Department of History
Week 9. Designing Alternatives
"The Centennial Tower One Thousand Feet High"
"A One Thousand Foot Tower"
- January 24, 1874 -
THE CENTENNIAL TOWER ONE THOUSAND FEET HIGH.
It is but natural for the mind to commemorate a great event by the erection of a colossal structure. The oldest of ancient nations formed brick and made mortar, and built for themselves a tower to record their existence; we, youngest of modern peoples build us a tower to celebrate the close of the first century of our national life.... The graceful shaft of metal, rearing its summit a thousand feet above the ground, forms a fitting contrast, typical of the knowledge and skill which intervening ages have taught mankind.
"But how high, comparatively speaking, will this thousand foot structure appear?" doubtless is a question already in the mind of the curious reader. Beside the mighty works of Nature, we answer, infinitely small; beside the works of man, colossal.
The reader can draw the contrast for himself, by a glance at the admirable effort of both artist and engraver, to which our initial page is devoted. Here are grouped the highest structures in the world; and in the center and springing far above them all, is the airy network of the great tower.
The designers are Messrs. Clarke, Reeves & Co., civil engineers and proprietors of the Phoenixville Bridge Works, of Phoenixville, Pa., a firm represented by its productions throughout the whole country, and regarding whose ability to carry through an enterprise of this kind no corroborative assertions on our part are at all necessary. The material is American wrought iron, made in the form of Phoenix columns ... united by diagonal tie bars and horizontal struts.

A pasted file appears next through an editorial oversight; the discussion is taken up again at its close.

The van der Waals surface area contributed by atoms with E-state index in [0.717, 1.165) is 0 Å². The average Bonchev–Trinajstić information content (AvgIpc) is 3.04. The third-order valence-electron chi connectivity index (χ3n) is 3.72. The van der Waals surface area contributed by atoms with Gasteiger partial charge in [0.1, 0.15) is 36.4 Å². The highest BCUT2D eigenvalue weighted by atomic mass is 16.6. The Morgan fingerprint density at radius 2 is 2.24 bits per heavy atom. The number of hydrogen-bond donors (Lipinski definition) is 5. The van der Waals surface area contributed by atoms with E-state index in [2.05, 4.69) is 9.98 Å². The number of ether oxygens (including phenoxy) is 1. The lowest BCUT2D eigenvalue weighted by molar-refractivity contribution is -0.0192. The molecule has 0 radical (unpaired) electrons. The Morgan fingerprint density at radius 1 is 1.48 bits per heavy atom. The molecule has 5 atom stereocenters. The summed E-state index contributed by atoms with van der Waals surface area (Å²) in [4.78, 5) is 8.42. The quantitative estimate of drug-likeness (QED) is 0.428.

The section is circular, and is 150 feet in diameter at the base, diminishing to 30 feet at the top. A central tube, 30 feet in diameter, shown in [a cross-section view], extends through the entire length, and carries the four elevators.... The latter are to ascend in three and descend in five minutes, so as to be capable of transporting about 500 persons per hour. There are also spiral staircases winding around the central tube.
The bracing ... runs in every direction, so that the tower will be as rigid as if made of stone, and yet will expose very little surface to the wind. The proportioning is such that the maximum pressure resulting from the weight of the structure, with persons upon it, and a side wind force of 50 lbs. per square foot, will not strain the lowest row of columns over 5,000 lbs per square inch. The four galleries are roofed over and protected with wire netting, in order to prevent accidents.